Newly released federal data shows some Southwest Virginia counties and independent cities among the highest in the nation for prescription pills per person — but law enforcement officials said Friday they aren’t surprised by the numbers.
The data, released this week by a federal court in Ohio as part of a far-reaching opioids case, shows that companies distributed 8.4 billion hydrocodone and oxycodone pills to commercial pharmacies in 2006 and 12.6 billion in 2012. That’s an increase of over 50 percent.
Over that seven-year period, 76 billion pills were distributed in all, according to an analysis by The Washington Post, which had sued along with another outlet, HD Media, to obtain the data.
The nation’s addiction crisis accelerated from 2006 to 2012 and Wise County Commonwealth’s Attorney Chuck Slemp said those numbers correlate with the number of court cases and overdoses.
Slemp serves as the chief prosecutor in Norton, where the data shows 306 pills person, the most opioid pain pills per capita in the country between 2006 and 2012.
The Washington Post notes that the county-level maps reveal a virtual opioid belt of more than 90 counties stretching southwest from Webster County, West Virginia, through Southwest Virginia and ending in Monroe County, Kentucky. The swath includes 18 of the top 20 counties ranked by per-capita prescription opioid deaths nationwide and 12 of the top 20 counties for opioid pills distributed per capita.
Norton and Wise County, with 120 pills per capita, sit at the center of the opioid epidemic.
“It’s just an outrageous amount,” said Slemp. “I don’t think it’s surprising to anyone in the criminal justice community.”
Wise County’s caseload of drug-related charges surged between 2006 and 2012, he said.
But since 2012, Slemp said he’s seen some improvement. There has been a decrease in the number of prescription drug-related cases, but an increase in methamphetamine cases, he said.
Slemp and Norton Police Chief James Lane said there are several reasons behind Norton’s high number of pills per capita. The city, with a population of about 4,000 people, is home to two hospitals, five pharmacies and multiple doctors’ offices.
As a health care center for the Coalfields region, many people come to Norton from surrounding areas, including Kentucky, West Virginia and Tennessee, to see a doctor and fill prescriptions, Lane said.
So the 8 million pills distributed in the city of Norton from 2006 to 2012 weren’t just consumed by city residents, Lane notes.
Slemp added that the news that Norton has the highest number of pills per capita overlooks what’s happening behind the scenes. The prosecutor said law enforcement officials in Norton and surrounding areas have been working in recent years to identify “bad doctors.”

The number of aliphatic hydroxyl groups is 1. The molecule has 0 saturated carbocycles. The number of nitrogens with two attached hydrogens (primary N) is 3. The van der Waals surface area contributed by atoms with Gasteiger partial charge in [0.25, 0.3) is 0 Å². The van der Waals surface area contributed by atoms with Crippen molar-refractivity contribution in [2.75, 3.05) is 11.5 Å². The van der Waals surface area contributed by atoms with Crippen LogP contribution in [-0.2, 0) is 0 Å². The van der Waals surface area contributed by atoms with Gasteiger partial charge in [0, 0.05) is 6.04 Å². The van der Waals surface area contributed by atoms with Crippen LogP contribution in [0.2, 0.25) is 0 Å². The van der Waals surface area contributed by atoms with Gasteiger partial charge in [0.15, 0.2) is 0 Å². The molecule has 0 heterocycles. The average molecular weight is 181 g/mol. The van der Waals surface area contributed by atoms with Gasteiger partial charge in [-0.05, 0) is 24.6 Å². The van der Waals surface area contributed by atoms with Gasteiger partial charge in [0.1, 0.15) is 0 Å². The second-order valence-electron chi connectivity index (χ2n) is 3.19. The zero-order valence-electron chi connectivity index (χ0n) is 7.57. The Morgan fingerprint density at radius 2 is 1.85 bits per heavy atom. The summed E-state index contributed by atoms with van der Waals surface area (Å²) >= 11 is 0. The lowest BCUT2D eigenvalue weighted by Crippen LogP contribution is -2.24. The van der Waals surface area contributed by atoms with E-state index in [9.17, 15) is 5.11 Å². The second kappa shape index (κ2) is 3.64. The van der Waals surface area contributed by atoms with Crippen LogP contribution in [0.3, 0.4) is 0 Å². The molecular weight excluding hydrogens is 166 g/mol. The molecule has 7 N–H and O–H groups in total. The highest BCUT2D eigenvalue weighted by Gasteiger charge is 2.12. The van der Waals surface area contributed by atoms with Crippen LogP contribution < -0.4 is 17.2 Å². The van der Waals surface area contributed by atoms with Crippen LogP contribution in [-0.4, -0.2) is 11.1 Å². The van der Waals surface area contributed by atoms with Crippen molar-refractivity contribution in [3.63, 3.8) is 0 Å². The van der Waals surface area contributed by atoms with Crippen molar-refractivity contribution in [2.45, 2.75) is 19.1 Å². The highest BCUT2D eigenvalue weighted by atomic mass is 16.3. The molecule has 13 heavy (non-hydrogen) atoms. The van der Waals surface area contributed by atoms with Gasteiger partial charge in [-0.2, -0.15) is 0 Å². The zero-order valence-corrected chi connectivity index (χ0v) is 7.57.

“There has been a push to make sure those bad doctors, the doctors that are running pill mills, are stopped,” Slemp said.
At least four Norton-area doctors have been prosecuted in the past three years regarding pill distribution, overprescribing and misusing.
This past Friday, Michael B. Ford and his wife, Una Faye Ford, were convicted of 15 felony offenses for various drug distribution and fraud crimes committed while operating the Appalachian Medical Clinic in Appalachia, Virginia. The couple entered an Alford plea in the case.
“Dr. Ford and his wife operated a pill mill in Wise County,” Slemp said in a news release regarding the conviction.
Despite the large number of pills, Slemp said officials still believe Norton and Wise County is a safe community.
“We have our share of challenges. They are being addressed,” he said.
This week’s data release shows which pharmacies in each of the communities distributed the most pills. In Norton, the Walmart pharmacy distributed 3,534,780 pills from 2006 to 2012.
Walmart, which did not respond to a request for comment Friday, has started a number of efforts to battle the opioid epidemic, according to its website.
Walmart supports policies and programs aimed at helping curb opioid abuse and misuse, the company said in a news release in 2018.
“We are taking action in the fight against the nation’s opioid epidemic,” said Marybeth Hays, executive vice president of Health & Wellness and Consumables, Walmart U.S. “We are proud to implement these policies and initiatives as we work to create solutions that address this critical issue facing the patients and communities we serve.”
Norton wasn’t the only local community with staggering opioid numbers. The data shows 104 pills per capita in Bristol, 121 pills in Dickenson County, 102 in Scott County and 100 in Tazewell County.
Locally owned pharmacies, as well as national chains, are listed as distributing the most pills in each of the communities. In Washington County, with 70 pills per capita, the CVS pharmacy had the highest count. A local pharmacy in Smyth County had that county’s highest count, the data reveals.
The distribution data, maintained by the U.S. Drug Enforcement Administration, is a key element of lawsuits filed by more than 2,000 state, local and tribal governments — including locally — seeking to hold drug companies accountable for the crisis.
The data is consistent with information obtained as part of Virginia Attorney General Mark Herring’s lawsuit against Purdue Pharma, the maker of OxyContin, which showed that Purdue alone pushed nearly 150 million opioid pills and patches between 2008 and 2017.
Herring is part of an ongoing bipartisan multistate investigation into whether various manufacturers and distributors engaged in unlawful practices in the marketing, sale, and distribution of opioids.
“This new data just reinforces what we’ve long known: the roots of this crisis run through American medicine cabinets into the boardrooms and marketing offices of pharmaceutical companies, and they need to be held accountable,” Herring said.